From: Charles Hixson (email@example.com)
Date: Sun Nov 14 2010 - 13:29:59 MST
Asimov's three laws are actually a lousy starting point. That was, sort
of, the point of the stories in "I, Robot". They're easy to say in
English, but don't really have any definite meaning.
OTOH, they are a great thing to keep in the back of one's mind while
trying to decide if something is a reasonable construct.
On 11/13/2010 08:27 PM, Piaget Modeler wrote:
> Would Asimov's three laws be an easier starting point?
> If not, why not?
> > Date: Tue, 9 Nov 2010 19:20:07 +0000
> > Subject: Re: [sl4] Simple friendliness: plan B for AI
> > From: firstname.lastname@example.org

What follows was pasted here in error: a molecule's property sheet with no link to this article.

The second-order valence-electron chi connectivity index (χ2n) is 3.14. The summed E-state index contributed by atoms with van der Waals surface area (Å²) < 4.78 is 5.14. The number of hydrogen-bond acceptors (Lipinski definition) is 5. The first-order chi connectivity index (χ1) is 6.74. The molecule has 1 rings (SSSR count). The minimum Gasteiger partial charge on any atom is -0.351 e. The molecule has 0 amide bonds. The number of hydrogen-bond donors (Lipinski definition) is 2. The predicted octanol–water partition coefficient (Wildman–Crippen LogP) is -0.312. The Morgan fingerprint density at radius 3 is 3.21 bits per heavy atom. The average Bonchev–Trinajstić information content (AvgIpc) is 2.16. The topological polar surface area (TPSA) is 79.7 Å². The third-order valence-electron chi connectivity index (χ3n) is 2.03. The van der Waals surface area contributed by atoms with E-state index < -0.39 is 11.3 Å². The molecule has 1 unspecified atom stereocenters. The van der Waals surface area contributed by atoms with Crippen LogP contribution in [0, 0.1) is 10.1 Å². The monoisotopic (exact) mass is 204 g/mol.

> > To: email@example.com
> > On Tue, Nov 9, 2010 at 7:07 PM, Alexei Turchin
> <firstname.lastname@example.org> wrote:
> > > 3) AI must comply with all existing CRIMINAL an CIVIL laws. These
> laws are
> > > the first attempt to create a friendly AI – in the form of state.
> That is an
> > > attempt to describe good, safe human life using a system of rules. (Or
> > > system of precedents). And the number of volumes of laws and their
> > > interpretation speaks about complexity of this problem - but it
> has already
> > > been solved and it is not a sin to use the solution.
> > Most states in human history, including most now existing, are pretty
> > much the definition of *un*friendly. That there has never been a case
> > yet where people's rule-of-thumb attempts to "describe good, safe
> > human life using a system of rules" haven't led to the death,
> > imprisonment and in many cases torture of many, many people, seems to
> > me one of the stronger arguments against a rule-based system.
> > --
> > http://www.lulu.com/spotlight/andrew1308 - buy my books
> > The National Pep - Pop Music to hurt you forever -
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